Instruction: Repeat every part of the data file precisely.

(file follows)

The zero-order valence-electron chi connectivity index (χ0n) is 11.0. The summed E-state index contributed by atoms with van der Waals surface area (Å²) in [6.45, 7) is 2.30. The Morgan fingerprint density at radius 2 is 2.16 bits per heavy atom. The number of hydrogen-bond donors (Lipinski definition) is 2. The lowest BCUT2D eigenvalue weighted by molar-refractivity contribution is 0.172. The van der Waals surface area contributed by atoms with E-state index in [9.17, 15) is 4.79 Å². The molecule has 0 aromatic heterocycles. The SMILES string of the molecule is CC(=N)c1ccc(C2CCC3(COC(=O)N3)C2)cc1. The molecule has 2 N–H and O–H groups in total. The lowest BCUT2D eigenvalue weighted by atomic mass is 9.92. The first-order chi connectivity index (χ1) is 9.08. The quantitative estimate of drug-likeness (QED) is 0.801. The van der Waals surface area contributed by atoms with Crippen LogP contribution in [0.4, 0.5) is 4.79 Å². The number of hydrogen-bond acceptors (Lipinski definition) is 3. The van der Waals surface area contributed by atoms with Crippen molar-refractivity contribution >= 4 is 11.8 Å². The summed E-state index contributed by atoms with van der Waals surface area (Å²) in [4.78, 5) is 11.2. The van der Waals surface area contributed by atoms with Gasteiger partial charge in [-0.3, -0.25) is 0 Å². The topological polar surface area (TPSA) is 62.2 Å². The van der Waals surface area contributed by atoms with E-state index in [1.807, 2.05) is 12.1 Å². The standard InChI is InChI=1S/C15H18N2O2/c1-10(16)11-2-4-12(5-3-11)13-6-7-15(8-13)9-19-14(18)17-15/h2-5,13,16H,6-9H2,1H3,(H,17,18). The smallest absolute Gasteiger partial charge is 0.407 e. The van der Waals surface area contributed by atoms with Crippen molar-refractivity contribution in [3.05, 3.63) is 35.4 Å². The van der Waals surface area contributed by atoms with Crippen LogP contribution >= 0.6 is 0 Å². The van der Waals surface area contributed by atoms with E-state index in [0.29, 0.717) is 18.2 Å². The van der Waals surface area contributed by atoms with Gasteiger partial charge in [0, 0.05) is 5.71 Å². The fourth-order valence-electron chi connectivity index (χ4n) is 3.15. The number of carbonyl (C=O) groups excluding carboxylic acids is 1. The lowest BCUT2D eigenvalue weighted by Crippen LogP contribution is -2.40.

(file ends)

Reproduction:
The zero-order valence-electron chi connectivity index (χ0n) is 11.0. The summed E-state index contributed by atoms with van der Waals surface area (Å²) in [6.45, 7) is 2.30. The Morgan fingerprint density at radius 2 is 2.16 bits per heavy atom. The number of hydrogen-bond donors (Lipinski definition) is 2. The lowest BCUT2D eigenvalue weighted by molar-refractivity contribution is 0.172. The van der Waals surface area contributed by atoms with E-state index in [9.17, 15) is 4.79 Å². The molecule has 0 aromatic heterocycles. The SMILES string of the molecule is CC(=N)c1ccc(C2CCC3(COC(=O)N3)C2)cc1. The molecule has 2 N–H and O–H groups in total. The lowest BCUT2D eigenvalue weighted by atomic mass is 9.92. The first-order chi connectivity index (χ1) is 9.08. The quantitative estimate of drug-likeness (QED) is 0.801. The van der Waals surface area contributed by atoms with Crippen LogP contribution in [0.4, 0.5) is 4.79 Å². The number of hydrogen-bond acceptors (Lipinski definition) is 3. The van der Waals surface area contributed by atoms with Crippen molar-refractivity contribution >= 4 is 11.8 Å². The summed E-state index contributed by atoms with van der Waals surface area (Å²) in [4.78, 5) is 11.2. The van der Waals surface area contributed by atoms with Gasteiger partial charge in [-0.3, -0.25) is 0 Å². The topological polar surface area (TPSA) is 62.2 Å². The van der Waals surface area contributed by atoms with E-state index in [1.807, 2.05) is 12.1 Å². The standard InChI is InChI=1S/C15H18N2O2/c1-10(16)11-2-4-12(5-3-11)13-6-7-15(8-13)9-19-14(18)17-15/h2-5,13,16H,6-9H2,1H3,(H,17,18). The smallest absolute Gasteiger partial charge is 0.407 e. The van der Waals surface area contributed by atoms with Crippen molar-refractivity contribution in [3.05, 3.63) is 35.4 Å². The van der Waals surface area contributed by atoms with Crippen LogP contribution >= 0.6 is 0 Å². The van der Waals surface area contributed by atoms with E-state index in [0.29, 0.717) is 18.2 Å². The van der Waals surface area contributed by atoms with Gasteiger partial charge in [0, 0.05) is 5.71 Å². The fourth-order valence-electron chi connectivity index (χ4n) is 3.15. The number of carbonyl (C=O) groups excluding carboxylic acids is 1. The lowest BCUT2D eigenvalue weighted by Crippen LogP contribution is -2.40.